NEA (2009). NEA reiterates collaboration as key to keeping teachers. Retrieved from http://www.nea. org/home/31477.htm Pawan, F., & Ortloff, J. H. (2011). Sustaining collaboration: Englishasa-second-language and content-area teachers. Teaching and Teacher Education, 27, 463-471. Dr. Andrea Honigsfeld is associate dean and professor in the Division of Education at Molloy College, Rockville Centre. She is the co-author with Mari Dove of a recently published book, Collaboration and Co-Teaching: Strategies for English Learners (Corwin Press, 2010). <email@example.com> *Sections of this manuscript have grown out of the author’s collaborative conversations with Dr. Maria Dove and are featured in their coauthored book, cited above.
Vol. 41, No. 3 (Fall 2011)
Table 1: The Four Cs of Collaboration Collaborative Conversations Talk about • • • • • • •
Students’ needs Students’ lives Students in and out of school work Curriculum and instruction Teachers’ own struggles Teachers’ own successes What matters to you, the teacher
Collaborative Curriculum Development Align •
• • • • •
Lesson objectives (language objectives and content objectives) Unit goals Curriculum maps Primary and supplementary instructional materials Adapted texts and materials Resources
Use peer coaching to improve • • • • • • •
Lesson planning Lesson delivery Unit design Use of supplementary materials Adapted content Modified instruction Assessment practices
Collaborative Craftsmanship Explore • • • • • • •
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ELLs’ background knowledge ELLs’ prior learning Peer coaching Planning instruction collaboratively or in the context of co-teaching Effective methods for aligning curriculum and objectives Using time more effectively Making the most of collaborative efforts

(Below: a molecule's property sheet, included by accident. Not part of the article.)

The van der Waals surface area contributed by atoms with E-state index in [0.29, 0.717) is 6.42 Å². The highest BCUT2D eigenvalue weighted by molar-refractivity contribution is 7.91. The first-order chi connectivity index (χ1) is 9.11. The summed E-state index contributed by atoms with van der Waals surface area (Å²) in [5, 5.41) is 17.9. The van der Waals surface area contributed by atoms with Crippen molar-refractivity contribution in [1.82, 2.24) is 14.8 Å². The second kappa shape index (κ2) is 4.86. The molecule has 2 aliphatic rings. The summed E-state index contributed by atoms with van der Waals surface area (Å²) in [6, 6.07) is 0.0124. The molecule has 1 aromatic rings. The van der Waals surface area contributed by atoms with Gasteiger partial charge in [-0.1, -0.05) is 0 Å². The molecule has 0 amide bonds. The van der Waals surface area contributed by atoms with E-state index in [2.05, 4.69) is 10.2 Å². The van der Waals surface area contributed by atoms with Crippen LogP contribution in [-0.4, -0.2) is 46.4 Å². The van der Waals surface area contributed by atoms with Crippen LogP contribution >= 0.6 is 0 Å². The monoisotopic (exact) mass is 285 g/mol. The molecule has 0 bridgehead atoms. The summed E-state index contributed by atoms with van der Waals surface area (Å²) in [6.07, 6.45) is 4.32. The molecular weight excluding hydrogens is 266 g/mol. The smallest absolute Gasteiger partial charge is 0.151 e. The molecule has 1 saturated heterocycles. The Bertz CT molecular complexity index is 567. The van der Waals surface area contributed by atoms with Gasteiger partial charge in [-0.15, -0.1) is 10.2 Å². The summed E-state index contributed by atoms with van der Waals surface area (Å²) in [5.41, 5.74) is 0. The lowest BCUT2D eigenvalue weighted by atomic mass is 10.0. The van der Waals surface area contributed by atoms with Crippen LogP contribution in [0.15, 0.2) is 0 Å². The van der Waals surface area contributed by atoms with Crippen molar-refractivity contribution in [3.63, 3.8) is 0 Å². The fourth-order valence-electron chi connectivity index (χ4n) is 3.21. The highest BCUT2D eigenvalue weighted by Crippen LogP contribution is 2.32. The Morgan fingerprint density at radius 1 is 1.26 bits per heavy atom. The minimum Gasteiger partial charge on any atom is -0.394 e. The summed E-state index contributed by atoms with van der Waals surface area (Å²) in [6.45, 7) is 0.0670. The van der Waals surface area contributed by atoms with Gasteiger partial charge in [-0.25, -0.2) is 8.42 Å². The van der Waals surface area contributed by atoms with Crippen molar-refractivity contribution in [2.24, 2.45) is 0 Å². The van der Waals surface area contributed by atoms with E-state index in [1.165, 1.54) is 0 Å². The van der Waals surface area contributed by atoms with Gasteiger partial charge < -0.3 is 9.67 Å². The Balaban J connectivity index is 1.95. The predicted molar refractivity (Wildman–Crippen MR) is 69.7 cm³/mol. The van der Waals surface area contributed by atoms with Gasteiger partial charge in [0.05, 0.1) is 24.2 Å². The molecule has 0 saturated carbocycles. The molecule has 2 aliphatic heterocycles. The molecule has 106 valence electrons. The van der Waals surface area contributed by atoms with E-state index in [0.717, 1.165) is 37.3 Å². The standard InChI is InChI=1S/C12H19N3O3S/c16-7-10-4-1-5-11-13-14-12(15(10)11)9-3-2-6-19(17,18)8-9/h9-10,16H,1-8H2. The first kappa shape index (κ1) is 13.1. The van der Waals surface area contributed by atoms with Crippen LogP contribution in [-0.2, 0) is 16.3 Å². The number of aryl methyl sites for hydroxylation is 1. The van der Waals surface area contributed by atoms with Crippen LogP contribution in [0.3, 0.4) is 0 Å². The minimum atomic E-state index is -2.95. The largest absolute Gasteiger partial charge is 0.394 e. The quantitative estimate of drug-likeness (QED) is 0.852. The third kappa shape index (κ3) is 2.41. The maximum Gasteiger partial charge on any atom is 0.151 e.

Conversation Table by Sarah Elia A single conversation across the table with a wise person is worth a month’s study of books. —Chinese proverb Once a month, the Haggerty EnglishLanguage Program at SUNY New Paltz hosts an informal learning luncheonknown as Conversation Table to encourage casual conversation on a range of topics in an inviting environment. The program was established to help promote interaction and dialogue between international students (particularly ESL), faculty, and staff and American students interested in international studies. Occasionally, community volunteers attend as well. Conversation Table is held at the Center for International Programs on a different weekday each month to ensure that students have the opportunity to attend at least once a semester. At the catered lunch, 20-25 guests meet for 45 minutes. Attendees are seated at a large rectangular table conducive to interaction. Faculty, staff, and volunteers may lead discussions with students on topics such as food, cultural similarities and differences, religion and government. If a student seems lonely, the faculty is there to make introductions and initiate dialogue. The program promotes Conversation Table in a variety of ways. At the beginning of each semester, all new students receive an event handout. ESL teachers review it in class, answer questions, and promote attendance. One week prior to the luncheon, fl iers are posted and e-mails sent out. Students can RSVP and comment on the event’s Facebook page. The day before the event, we remind students to attend. On the day of the luncheon, the event coordinator arrivesearly at the venue to set up and greet guests. At the end of the meal, students are asked to help with clean up. After the gathering, photographs of the event are uploaded onto the ESL department Facebook page. Students post photos and comments. A student 20